On the sixth day they gathered twice as much bread, two omers each. And when all the leaders of the congregation came and told Moses, he said to them, “This is what the LORD has commanded: ‘Tomorrow is a day of solemn rest, a holy Sabbath to the LORD; bake what you will bake and boil what you will boil, and all that is left over lay aside to be kept till the morning.’” So they laid it aside till the morning, as Moses commanded them, and it did not stink, and there were no worms in it. Moses said, “Eat it today, for today is a Sabbath to the LORD; today you will not find it in the field. Six days you shall gather it, but on the seventh day, which is a Sabbath, there will be none.”

On the seventh day some of the people went out to gather, but they found none. And the LORD said to Moses, “How long will you refuse to keep my commandments and my laws? See! The LORD has given you the Sabbath; therefore on the sixth day he gives you bread for two days. Remain each of you in his place; let no one go out of his place on the seventh day.” So the people rested on the seventh day.

Now the house of Israel called its name manna. It was like coriander seed, white, and the taste of it was like wafers made with honey. Moses said, “This is what the LORD has commanded: ‘Let an omer of it be kept throughout your generations, so that they may see the bread with which I fed you in the wilderness, when I brought you out of the land of Egypt.’” And Moses said to Aaron, “Take a jar, and put an omer of manna in it, and place it before the LORD to be kept throughout your generations.” As the LORD commanded Moses, so Aaron placed it before the testimony to be kept. The people of Israel ate the manna forty years, till they came to a habitable land. They ate the manna till they came to the border of the land of Canaan. (An omer is the tenth part of an ephah.)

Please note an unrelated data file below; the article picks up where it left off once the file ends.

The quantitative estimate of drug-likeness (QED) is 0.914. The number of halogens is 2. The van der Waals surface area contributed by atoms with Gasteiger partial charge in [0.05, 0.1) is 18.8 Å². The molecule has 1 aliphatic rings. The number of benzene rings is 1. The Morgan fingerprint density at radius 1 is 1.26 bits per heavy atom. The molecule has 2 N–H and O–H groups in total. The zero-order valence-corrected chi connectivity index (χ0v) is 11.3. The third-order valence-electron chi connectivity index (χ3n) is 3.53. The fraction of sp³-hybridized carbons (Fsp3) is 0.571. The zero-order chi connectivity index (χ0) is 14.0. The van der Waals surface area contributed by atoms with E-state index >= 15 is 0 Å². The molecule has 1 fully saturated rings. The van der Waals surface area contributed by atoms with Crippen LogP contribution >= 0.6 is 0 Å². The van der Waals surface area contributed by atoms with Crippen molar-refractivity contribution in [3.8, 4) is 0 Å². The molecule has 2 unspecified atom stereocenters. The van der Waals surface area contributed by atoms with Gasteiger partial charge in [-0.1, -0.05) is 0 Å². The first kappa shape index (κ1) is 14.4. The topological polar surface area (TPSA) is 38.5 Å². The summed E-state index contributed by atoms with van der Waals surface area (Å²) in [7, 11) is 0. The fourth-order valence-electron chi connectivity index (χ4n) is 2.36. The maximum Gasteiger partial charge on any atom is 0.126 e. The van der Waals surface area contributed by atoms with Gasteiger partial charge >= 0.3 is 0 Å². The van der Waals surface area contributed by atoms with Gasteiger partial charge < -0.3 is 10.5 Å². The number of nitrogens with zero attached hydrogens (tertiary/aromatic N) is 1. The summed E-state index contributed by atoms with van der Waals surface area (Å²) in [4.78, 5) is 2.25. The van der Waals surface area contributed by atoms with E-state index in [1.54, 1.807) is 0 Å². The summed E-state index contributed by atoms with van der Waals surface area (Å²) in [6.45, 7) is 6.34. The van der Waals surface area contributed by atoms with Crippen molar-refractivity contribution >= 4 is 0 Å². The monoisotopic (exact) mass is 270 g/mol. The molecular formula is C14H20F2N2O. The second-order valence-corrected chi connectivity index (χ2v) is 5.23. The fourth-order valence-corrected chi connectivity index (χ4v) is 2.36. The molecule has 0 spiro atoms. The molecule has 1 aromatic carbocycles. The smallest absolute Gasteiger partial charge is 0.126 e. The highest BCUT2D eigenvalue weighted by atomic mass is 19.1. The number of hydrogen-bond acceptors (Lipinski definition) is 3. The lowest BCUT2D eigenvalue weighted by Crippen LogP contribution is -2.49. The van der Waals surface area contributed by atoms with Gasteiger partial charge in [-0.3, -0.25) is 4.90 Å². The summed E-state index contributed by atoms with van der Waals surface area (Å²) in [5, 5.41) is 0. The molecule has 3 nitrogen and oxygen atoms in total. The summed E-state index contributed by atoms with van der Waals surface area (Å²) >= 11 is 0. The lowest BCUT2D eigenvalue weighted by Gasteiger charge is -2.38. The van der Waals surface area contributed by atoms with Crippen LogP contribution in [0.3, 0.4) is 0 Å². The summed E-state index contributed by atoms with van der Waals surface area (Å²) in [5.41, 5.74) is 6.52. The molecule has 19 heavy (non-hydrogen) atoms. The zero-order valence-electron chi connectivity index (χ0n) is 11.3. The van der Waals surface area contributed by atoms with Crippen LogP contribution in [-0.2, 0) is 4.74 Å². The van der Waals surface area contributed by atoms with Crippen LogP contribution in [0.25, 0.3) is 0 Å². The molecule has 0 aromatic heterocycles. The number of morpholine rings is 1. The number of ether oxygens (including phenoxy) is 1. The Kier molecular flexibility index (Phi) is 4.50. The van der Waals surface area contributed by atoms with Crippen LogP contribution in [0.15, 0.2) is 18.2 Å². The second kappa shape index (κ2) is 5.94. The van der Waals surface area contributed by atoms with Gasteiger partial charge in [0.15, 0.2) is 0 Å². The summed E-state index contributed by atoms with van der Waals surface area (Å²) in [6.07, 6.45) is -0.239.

(ESV)


Exodus 16 Commentary

by Hank Workman

Difficult circumstances lead to stress.  More often than not, when a difficult situation inundates us, it is all we think about, talk of and even moves itself into our dreams.  It becomes all encompassing on some levels.  Although not a rebuke by any sorts, it is for sure that when we are so consumed with a situation it takes all our perspective and lands it squarely on the worst case scenario even.  I know this is true for me at times.

In such times, I am praying down the power of God for my own life and perspective.  I am pleading for Him to take my thoughts captive, drive my thinking to the places of trust.  I ask for protection even of my mind as my dreams can even incorporate the unknown outcome of some situation.

In the past I’ve been quite hard on the Israelite’s.  I admit that here.  I’ve been pretty quick to jump to conclusions of how they didn’t trust, how they struggled and their emotions even drove them to conclusions and potential actions.  Reading this passage and then several commentaries I’ve thought a bit about these opinions. 

Now, what we will see is there behavior does become a MO if you will.  Many times when they are so frustrated and absolutely beside themselves, their first response is to blame Moses or Aaron, be angry at God and so forth.  As this pattern will become a regular thing, let’s consider the reality of their situation.